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Ballet Talk for Dancers

Online Videos:"Acrobatic" Swan Lake


primasylph

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Your neighbor doesn't do his high iron work to the music of Tchichowsky, acting out a classic tale of swans-turned-humans for all the spectators down below. Nor does he wear pointe shoes on the job. But if he did do those things, then what he's doing would genuinely have something to do with ballet.

 

In fact, just about anything done to the music of Swan Lake while telling the story of Swan Lake has its place for comment on a ballet board. But this video was even more ballet than that. Not only was it to the music of Swan Lake and told the story of Swan Lake --- it used the vocabulary of ballet and the equipment of ballet (pointe shoes). This is more ballet in my book than Matthew Bourne's Swan Lake (which is based entirely on modern dance vocabulary without ballet vocabulary, but still deserves its place on a ballet message board due to its choice of music and story).

 

Chinese circus was not ballet when it was just Chinese circus. It's instructive to look at some such videos; they really are just tricks. But when these troops recently took the technique in a theatrical direction --- melding it with classical ballet technique, classical ballet librettos, classical ballet music, classical ballet stage presentation and classical ballet pointe shoes --- then they are making a very strong statement that yes, they are entering the realm of classical dance. And they will ultimately be evaluated by the standards of classical dance --- based on their classical dance content, not on the non-classical elements they chose to add. In watching that perforamance, one would learn more about classical Western ballet than about traditional Chinese acrobatics.

 

Let's consider this from an organizational development point of view. It's impossible to know from a video where these people wish to go with what they have --- whether they see this as a way to begin building a long-term Chinese ballet tradition (as ballet has invaded so many other cultures in the past), or whether it's really just a circus troupe doing their "Swan Lake thing" for a season before they go back to more traditional circus and vaudeville. But if they're just in it for the short term, it looks like they've invested an awful lot into the ballet side of things, so my hunch would be they have a more long-term interest in classical ballet. I would imagine they might start out by "doing" Swan Lake to establish their place in the ballet world --- and then maybe work on their own stuff later, especially as they get more performers who understand ballet at a deeper level.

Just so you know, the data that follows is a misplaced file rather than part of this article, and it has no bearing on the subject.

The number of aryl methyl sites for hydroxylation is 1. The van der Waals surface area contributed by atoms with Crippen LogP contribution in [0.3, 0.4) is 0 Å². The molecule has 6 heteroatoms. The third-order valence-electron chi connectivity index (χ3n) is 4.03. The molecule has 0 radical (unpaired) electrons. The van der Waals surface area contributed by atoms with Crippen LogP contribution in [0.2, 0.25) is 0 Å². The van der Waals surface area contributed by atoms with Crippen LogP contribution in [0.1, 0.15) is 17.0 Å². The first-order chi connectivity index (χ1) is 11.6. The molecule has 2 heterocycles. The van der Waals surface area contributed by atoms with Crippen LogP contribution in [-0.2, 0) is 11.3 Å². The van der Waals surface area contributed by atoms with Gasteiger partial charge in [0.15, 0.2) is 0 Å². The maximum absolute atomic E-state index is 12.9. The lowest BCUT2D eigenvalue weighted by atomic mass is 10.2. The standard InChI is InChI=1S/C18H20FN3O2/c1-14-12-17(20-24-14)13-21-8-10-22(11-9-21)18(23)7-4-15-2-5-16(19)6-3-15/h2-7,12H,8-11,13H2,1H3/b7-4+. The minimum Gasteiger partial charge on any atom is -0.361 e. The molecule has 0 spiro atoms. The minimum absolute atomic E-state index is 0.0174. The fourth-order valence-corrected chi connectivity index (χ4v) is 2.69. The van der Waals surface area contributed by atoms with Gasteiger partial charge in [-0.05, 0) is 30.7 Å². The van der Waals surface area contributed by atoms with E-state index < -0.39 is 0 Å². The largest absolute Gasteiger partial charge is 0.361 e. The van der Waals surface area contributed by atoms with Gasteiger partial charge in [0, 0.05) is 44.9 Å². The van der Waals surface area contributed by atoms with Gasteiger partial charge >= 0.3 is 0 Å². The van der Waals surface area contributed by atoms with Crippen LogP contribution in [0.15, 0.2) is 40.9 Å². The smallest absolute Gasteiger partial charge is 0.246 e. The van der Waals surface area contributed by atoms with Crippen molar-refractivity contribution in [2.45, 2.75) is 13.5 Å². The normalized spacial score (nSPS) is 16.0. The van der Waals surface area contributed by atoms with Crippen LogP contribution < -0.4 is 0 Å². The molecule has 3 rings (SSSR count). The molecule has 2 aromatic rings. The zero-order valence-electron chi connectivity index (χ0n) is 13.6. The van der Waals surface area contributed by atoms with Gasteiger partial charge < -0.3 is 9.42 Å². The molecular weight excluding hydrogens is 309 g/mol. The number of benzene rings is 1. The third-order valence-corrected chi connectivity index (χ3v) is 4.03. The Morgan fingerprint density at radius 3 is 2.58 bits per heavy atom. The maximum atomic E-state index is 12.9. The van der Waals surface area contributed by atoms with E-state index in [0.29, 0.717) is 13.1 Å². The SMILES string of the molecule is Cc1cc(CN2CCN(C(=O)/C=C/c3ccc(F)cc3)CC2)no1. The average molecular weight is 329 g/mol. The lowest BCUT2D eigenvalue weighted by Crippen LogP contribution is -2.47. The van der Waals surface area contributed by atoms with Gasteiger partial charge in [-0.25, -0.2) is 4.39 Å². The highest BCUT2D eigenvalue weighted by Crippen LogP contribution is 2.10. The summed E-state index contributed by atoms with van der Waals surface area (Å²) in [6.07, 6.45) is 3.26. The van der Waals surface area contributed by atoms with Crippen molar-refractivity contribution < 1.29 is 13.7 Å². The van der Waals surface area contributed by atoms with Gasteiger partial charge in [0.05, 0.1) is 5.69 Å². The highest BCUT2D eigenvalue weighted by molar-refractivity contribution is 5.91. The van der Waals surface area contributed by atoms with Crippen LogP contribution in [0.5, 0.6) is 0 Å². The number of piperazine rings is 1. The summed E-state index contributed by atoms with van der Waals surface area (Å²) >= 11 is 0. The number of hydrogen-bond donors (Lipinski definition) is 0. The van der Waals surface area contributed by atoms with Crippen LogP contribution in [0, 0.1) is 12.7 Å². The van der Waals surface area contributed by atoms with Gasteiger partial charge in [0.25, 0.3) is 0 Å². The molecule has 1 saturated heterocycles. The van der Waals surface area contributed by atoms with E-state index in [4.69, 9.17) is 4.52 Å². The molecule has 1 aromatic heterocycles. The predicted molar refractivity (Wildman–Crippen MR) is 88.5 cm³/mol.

Frankly, I can see why they did it. I think it's much more interesting to watch than just plain tricks, and why should they invent an entire new theatrical tradition when they can just import one ready-made from the West (along with viewers who will understand it)? I see a video like this as an outgrowth of China's intense interest in the West along with its booming industrial economy and increasing sense of importance in the world. This Swan Lake could be a signal to the world that they wish to be considered dance heavyweights, alongside Russia, USA and Germany.

 

In that video, acrobatics was used in two ways within the structure of an otherwise-standard Swan Lake:

1. Character dances replaced by traditional acrobatic routines

2. Acrobatic tricks added to otherwise traditional pas de deux dances.

 

These two uses may be examined separately:

 

1. Does inserting a Mazurka into a classical ballet make it not a ballet? What about an exotic Arabian dancer? What of a Chinese dance with circus tricks (as in Nutcracker)? Of course it's still ballet --- and all that was done 100 years ago.

 

So just because the character dances in Swan Lake were replaced by acrobatic trick dances does not make it any less ballet --- because neither acrobatics nor character dances is classical ballet. Both are a kind of folk dance that is imported into Act I of the ballet. Ballet dancers may be more familiar with traditional European folk dancing than with traditional Chinese acrobatics --- but that does not make it any more ballet.

 

2. The other place acrobatics was used in the video was in making high-tricks pas de deux. Again, I find it very hard to say that a fish dive is ballet, but a fish dive entered into by a back flip is not ballet. Or that a one-arm press lift is ballet, but an arabesque on the shoulder is not. I find it very hard to claim that just because the entrance into the fish dive is too acrobatic, that the production is no longer ballet. I see it more as ballet with a tricky fish dive.

 

In any case, the pas de deux shown in the video is clearly the pas de deux between Sigfried and the Odette. And if you remove the acrobatics, you will see it's still a ballet pas de deux. Unlike Mark Morris' "The Hard Nut", Matthew Bourne's "Swan Lake" and other non-ballet deconstructions of ballets, I don't see any effort here to deconstruct, just to amaze a gasping audience.

 

Acrobatics has been used in other ways in Chinese theater as well. Apparently it is an integral part of classical Chinese opera.

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Mel Johnson

Stuff and nonsense.

 

This discussion ought to be held on the "Other Arts" forum of Ballet Talk. Those who wish may open a thread there. This one is closed.

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  • 1 year later...